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Wednesday
Apr132011

Highlights of MoCCA Fest 2011

Here are a few books that I picked up and enjoyed at MoCCA Fest 2011, my first. The show was crowded both days, particularly on Saturday, with lots of twenty-somethings, lots of great artwork and lots of twenty-somethings doing great artwork. It was particularly worthwhile to be able to meet the artists of these and other works, all so amazingly talented.

I haven't quite dug through to the bottom of the pile yet so there will probably be another installment in a few days.

First, a couple of books that debuted at the festival:

Joseph Lambert's highly anticipated first book, I Will Bite You, doesn't disappoint. Beautifully drawn and told, dreamlike stories of childhood fantasy, but intended for adults. Grim and deep, their virtual wordlessness gives them, if anything, even more primal impact. I remember reading that one of them, "Turtle Keep it Steady", was a school assignment to retell the story of the tortoise and the hare. It's brilliantly crazy.

John Martz's Heaven All Day is another beautifully drawn story, quietly wordless, of an inventor living in a future world surrounded by sentient robots. The simple black-and-white outline style and atmospheric blue washes remind me a bit of Daniel Clowes's style, though more pared down and cartoony. Martz has a real ability to tell a story clearly.

Heaven All Day was the only SF graphic novel (really a graphic short-story) that intrigued me at the event, though I tried to keep my eye out for more. As it happens, I missed one that I'll mention below.

The rest of the books were not 2011 debuts, but nevertheless based on their interest and the fact that the authors were at the event, I picked them up and enjoyed them.

Pascal Girard's Bigfoot tells a more conventional teenage narrative of conflicted and thwarted loves, all with the background of social networking sites and the embarrassment they can cause. The bigfoot of the title is a photo that the protagonist's uncle took with his cellphone and uploaded onto the web.

Again, the story is well told and the drawings clear and well done, the colors bright and the printing impeccable from Drawn & Quarterly press. But for all its 48 page length it feels more like a short story, an interesting nibble more than a full meal.

I picked up Karl Steven's The Lodger due to the artist's technical gifts. He's an amazing draftsman, with technique that reminds me of Andrew Wyeth or Alex Ross: hyper-realistic and detailed interiors, more photographic than comic or cartoony. The volume also includes several portraits and landscapes that intersperse with the narrative. There are only a few slipups -- his drawings of squirrels at the window do not convince, for instance.

Unfortunately the story is not up to the same standards as the drawing. It's an autobiographical year-in-the-life of the young artist, but it's without any narrative center or drive. It feels like he took it upon himself to draw scenes as they happened, then put them all together into a book. That's to say, it needs further editing, and perhaps better material. I think if Stevens can get a more compelling narrative to work with, he'll do great.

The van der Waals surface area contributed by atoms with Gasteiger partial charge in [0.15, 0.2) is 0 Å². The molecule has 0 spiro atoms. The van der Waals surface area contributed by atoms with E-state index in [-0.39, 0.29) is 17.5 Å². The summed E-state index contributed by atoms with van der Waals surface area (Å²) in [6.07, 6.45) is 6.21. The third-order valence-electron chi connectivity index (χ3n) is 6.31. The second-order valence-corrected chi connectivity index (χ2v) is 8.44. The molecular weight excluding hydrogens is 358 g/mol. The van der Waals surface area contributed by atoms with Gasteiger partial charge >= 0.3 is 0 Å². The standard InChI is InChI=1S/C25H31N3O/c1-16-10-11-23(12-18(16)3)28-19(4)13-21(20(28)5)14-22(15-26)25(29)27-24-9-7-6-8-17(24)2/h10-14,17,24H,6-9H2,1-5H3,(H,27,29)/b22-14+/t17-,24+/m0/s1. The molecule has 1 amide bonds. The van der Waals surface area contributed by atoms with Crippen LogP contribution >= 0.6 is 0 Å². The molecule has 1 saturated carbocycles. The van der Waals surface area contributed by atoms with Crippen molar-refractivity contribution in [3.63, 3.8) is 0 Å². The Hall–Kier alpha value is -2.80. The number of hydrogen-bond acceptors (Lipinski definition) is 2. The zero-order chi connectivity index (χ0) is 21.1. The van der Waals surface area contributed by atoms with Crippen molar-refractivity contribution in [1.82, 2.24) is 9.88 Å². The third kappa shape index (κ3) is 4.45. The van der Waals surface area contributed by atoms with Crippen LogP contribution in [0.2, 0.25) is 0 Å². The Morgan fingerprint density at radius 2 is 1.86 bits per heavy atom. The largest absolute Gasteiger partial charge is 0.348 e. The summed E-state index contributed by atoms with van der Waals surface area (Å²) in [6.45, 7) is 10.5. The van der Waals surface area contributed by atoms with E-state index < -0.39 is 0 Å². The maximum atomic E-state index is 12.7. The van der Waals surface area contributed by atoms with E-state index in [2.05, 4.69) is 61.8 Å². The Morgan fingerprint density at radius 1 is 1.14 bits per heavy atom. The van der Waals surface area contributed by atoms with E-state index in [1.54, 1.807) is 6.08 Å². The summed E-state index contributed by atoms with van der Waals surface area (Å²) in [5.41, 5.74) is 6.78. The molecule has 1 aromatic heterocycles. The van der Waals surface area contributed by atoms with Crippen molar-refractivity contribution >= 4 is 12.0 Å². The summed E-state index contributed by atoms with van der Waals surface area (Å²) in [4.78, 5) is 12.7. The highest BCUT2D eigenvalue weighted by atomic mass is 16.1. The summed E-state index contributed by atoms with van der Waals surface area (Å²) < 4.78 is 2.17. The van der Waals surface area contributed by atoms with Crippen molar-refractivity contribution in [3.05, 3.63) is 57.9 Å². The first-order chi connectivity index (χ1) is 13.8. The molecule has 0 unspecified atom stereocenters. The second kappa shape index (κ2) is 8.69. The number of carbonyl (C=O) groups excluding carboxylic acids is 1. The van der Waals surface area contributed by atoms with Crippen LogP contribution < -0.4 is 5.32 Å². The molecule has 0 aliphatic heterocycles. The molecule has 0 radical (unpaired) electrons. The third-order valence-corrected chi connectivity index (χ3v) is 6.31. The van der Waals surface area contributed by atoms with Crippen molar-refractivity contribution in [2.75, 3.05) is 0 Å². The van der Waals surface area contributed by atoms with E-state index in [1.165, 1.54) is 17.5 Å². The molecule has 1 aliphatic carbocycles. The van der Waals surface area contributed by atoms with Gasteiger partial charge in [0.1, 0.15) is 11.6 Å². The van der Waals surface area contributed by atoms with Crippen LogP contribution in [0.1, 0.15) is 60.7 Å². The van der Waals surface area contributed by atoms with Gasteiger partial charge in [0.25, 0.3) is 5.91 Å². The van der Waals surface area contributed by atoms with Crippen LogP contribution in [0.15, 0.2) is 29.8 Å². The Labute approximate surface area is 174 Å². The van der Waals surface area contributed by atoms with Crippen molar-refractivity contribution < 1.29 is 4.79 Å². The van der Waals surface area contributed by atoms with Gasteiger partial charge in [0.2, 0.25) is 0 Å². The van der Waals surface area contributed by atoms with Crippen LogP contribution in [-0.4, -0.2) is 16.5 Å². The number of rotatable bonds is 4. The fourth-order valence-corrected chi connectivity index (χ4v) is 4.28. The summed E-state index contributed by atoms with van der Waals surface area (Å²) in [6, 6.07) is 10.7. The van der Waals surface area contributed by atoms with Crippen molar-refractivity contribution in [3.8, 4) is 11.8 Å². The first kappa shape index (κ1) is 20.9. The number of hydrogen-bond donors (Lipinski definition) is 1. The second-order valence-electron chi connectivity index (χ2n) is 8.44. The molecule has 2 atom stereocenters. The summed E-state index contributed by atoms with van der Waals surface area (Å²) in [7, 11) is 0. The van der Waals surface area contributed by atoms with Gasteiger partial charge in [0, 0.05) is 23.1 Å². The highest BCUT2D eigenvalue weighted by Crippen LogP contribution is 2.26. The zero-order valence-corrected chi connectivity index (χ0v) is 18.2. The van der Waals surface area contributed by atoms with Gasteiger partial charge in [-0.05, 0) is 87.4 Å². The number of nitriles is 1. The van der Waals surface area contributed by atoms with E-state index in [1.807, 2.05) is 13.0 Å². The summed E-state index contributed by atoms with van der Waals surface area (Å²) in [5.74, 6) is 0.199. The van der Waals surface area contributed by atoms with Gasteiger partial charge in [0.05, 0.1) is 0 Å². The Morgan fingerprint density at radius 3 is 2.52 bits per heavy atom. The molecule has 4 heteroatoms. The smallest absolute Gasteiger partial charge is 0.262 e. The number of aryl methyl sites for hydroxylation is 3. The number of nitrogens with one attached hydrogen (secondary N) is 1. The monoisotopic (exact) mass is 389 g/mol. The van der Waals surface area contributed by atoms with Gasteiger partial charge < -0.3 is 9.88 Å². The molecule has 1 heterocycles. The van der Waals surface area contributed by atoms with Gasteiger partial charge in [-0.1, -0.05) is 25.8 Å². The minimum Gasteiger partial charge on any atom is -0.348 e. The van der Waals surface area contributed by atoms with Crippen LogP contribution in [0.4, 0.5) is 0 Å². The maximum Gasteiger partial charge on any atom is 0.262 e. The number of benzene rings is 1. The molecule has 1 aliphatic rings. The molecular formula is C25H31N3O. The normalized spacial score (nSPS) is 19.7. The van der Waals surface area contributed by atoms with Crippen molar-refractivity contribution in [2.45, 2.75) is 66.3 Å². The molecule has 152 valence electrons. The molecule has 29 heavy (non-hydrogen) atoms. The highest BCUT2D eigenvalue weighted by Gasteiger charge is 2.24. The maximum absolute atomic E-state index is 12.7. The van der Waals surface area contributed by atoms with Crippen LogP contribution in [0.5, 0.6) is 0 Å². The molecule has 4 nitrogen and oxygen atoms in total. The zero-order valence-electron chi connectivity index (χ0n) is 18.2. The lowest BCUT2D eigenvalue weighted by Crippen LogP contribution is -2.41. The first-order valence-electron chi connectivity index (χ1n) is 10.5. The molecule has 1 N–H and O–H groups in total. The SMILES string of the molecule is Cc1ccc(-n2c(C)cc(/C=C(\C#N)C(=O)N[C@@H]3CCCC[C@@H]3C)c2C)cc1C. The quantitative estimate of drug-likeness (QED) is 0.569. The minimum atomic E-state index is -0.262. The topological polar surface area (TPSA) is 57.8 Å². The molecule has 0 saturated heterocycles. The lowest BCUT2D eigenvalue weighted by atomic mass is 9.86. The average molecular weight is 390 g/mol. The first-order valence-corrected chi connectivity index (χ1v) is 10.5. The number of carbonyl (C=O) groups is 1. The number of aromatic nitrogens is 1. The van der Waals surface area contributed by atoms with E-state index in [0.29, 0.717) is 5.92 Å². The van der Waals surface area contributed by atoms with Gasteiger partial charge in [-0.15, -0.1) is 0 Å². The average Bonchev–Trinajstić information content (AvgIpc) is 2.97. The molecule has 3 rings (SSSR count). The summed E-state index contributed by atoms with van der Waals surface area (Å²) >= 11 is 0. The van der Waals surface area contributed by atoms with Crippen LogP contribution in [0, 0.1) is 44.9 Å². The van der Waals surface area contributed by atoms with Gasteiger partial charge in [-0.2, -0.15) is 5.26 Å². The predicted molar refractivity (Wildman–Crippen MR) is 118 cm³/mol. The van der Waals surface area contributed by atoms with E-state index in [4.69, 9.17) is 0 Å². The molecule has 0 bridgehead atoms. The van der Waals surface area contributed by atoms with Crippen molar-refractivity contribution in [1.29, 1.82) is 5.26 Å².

Paul Hornschemeier's Let Us Be Perfectly Clear is an odd grab-bag of short stories in varying styles that remind me of Clowes and more particularly of Chris Ware. Gorgeously drawn with meticulous printing by Fantagraphics Books, the thing looks stunning. The stories themselves, though, are less successful. They lack the emotional and narrative punch of Ware or Clowes at their best. It's as though the author thought of them as light and humorous but was conflicted about whether or not to introduce actual humor. The result tends to be stories that are neither funny nor sad, and that feel more confusing and allusive than fully worked out.

The artwork, however, stands on its own. For that, the book's worth a read.

Ken Dahl's Monsters is a hurricane of a book, blisteringly honest and direct about (what I have to assume are) the author's own experiences with a sexually transmitted disease. It sounds like a singularly unpromising premise for a book, and frankly I had doubts on seeing the cover. But just to flip it open is to see Dahl's narrative and artistic gifts. The book is fascinating from its first page, and it doesn't flag. The drawings are a study in clarity and honesty, showing in all its raw detail the social and emotional life of the unfortunate, imperfect protagonist.

This is a monster of a book. I hope that, subject matter notwithstanding, this gets the profile it deserves. My worry is that it'll get pigeonholed as something only for STD sufferers or the like. Don't believe it. This is a universal story.

And one that got away:

 

I have to thank Timothy Callahan and his recent blog post for alerting me to one book (pamphlet?) I overlooked: Ian Bertram's 1001. Readers of my site will know I'm particularly interested in SF, and there was little SF at MoCCA Fest that really convinced. A glance at Bertram's style and a read of Callahan's take makes me very intrigued. I hope to get a copy of 1001 soon, and to be able to give it a look.

(Callahan also lauds Eric Skillman and Jhomar Soriano's Liar's Kiss. I have a copy and hope to mention it, and a few others, in a future post).

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